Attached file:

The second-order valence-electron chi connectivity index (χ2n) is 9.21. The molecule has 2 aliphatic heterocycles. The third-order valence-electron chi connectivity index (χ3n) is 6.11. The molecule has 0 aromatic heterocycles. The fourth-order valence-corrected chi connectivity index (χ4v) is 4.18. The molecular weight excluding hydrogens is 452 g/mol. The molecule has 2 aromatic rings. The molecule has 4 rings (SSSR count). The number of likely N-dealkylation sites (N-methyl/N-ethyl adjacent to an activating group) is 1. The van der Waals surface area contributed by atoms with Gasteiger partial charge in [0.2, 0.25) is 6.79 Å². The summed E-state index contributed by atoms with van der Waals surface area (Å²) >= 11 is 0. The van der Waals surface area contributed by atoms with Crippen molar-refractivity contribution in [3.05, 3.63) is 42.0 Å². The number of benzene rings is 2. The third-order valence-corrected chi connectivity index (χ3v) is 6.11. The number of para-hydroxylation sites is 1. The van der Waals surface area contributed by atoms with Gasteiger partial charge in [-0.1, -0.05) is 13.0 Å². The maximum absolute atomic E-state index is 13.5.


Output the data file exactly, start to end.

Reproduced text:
The second-order valence-electron chi connectivity index (χ2n) is 9.21. The molecule has 2 aliphatic heterocycles. The third-order valence-electron chi connectivity index (χ3n) is 6.11. The molecule has 0 aromatic heterocycles. The fourth-order valence-corrected chi connectivity index (χ4v) is 4.18. The molecular weight excluding hydrogens is 452 g/mol. The molecule has 2 aromatic rings. The molecule has 4 rings (SSSR count). The number of likely N-dealkylation sites (N-methyl/N-ethyl adjacent to an activating group) is 1. The van der Waals surface area contributed by atoms with Gasteiger partial charge in [0.2, 0.25) is 6.79 Å². The summed E-state index contributed by atoms with van der Waals surface area (Å²) >= 11 is 0. The van der Waals surface area contributed by atoms with Crippen molar-refractivity contribution in [3.05, 3.63) is 42.0 Å². The number of benzene rings is 2. The third-order valence-corrected chi connectivity index (χ3v) is 6.11. The number of para-hydroxylation sites is 1. The van der Waals surface area contributed by atoms with Gasteiger partial charge in [-0.1, -0.05) is 13.0 Å². The maximum absolute atomic E-state index is 13.5.